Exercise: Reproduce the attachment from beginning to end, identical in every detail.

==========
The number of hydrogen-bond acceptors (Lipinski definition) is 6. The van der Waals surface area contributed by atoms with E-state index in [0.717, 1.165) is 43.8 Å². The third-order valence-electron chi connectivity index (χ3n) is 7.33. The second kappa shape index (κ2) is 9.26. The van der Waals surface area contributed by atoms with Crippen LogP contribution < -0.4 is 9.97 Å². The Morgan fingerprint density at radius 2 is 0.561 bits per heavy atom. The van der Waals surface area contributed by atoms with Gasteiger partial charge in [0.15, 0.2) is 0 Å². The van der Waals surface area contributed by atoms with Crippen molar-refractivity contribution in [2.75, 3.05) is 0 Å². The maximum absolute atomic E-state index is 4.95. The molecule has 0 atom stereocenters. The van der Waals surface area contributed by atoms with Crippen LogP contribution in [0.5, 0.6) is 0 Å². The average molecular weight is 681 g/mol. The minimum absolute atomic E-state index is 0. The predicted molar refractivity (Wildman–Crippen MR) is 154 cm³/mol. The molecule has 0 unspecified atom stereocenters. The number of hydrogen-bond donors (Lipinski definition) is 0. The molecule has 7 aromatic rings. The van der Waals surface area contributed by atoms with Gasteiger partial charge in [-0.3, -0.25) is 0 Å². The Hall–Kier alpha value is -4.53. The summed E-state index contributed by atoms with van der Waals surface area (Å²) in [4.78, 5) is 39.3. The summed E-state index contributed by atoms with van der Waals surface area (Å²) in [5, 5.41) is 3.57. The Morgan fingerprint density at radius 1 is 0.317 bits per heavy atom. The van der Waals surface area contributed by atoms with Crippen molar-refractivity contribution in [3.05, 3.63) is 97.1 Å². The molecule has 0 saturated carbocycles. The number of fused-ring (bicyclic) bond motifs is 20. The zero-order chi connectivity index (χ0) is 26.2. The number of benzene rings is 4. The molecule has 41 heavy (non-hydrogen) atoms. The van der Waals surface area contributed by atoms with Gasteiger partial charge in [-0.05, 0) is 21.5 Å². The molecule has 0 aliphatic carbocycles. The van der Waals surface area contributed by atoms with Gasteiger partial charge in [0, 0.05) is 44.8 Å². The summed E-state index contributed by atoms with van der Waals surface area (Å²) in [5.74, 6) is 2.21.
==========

The number of hydrogen-bond acceptors (Lipinski definition) is 6. The van der Waals surface area contributed by atoms with E-state index in [0.717, 1.165) is 43.8 Å². The third-order valence-electron chi connectivity index (χ3n) is 7.33. The second kappa shape index (κ2) is 9.26. The van der Waals surface area contributed by atoms with Crippen LogP contribution < -0.4 is 9.97 Å². The Morgan fingerprint density at radius 2 is 0.561 bits per heavy atom. The van der Waals surface area contributed by atoms with Gasteiger partial charge in [0.15, 0.2) is 0 Å². The van der Waals surface area contributed by atoms with Crippen molar-refractivity contribution in [2.75, 3.05) is 0 Å². The maximum absolute atomic E-state index is 4.95. The molecule has 0 atom stereocenters. The van der Waals surface area contributed by atoms with Crippen LogP contribution in [0.5, 0.6) is 0 Å². The average molecular weight is 681 g/mol. The minimum absolute atomic E-state index is 0. The predicted molar refractivity (Wildman–Crippen MR) is 154 cm³/mol. The molecule has 0 unspecified atom stereocenters. The number of hydrogen-bond donors (Lipinski definition) is 0. The molecule has 7 aromatic rings. The van der Waals surface area contributed by atoms with Gasteiger partial charge in [-0.3, -0.25) is 0 Å². The Hall–Kier alpha value is -4.53. The summed E-state index contributed by atoms with van der Waals surface area (Å²) in [4.78, 5) is 39.3. The summed E-state index contributed by atoms with van der Waals surface area (Å²) in [5, 5.41) is 3.57. The Morgan fingerprint density at radius 1 is 0.317 bits per heavy atom. The van der Waals surface area contributed by atoms with Crippen molar-refractivity contribution in [3.05, 3.63) is 97.1 Å². The molecule has 0 saturated carbocycles. The number of fused-ring (bicyclic) bond motifs is 20. The zero-order chi connectivity index (χ0) is 26.2. The number of benzene rings is 4. The molecule has 41 heavy (non-hydrogen) atoms. The van der Waals surface area contributed by atoms with Gasteiger partial charge in [-0.05, 0) is 21.5 Å². The molecule has 0 aliphatic carbocycles. The van der Waals surface area contributed by atoms with Gasteiger partial charge in [0, 0.05) is 44.8 Å². The summed E-state index contributed by atoms with van der Waals surface area (Å²) in [5.74, 6) is 2.21.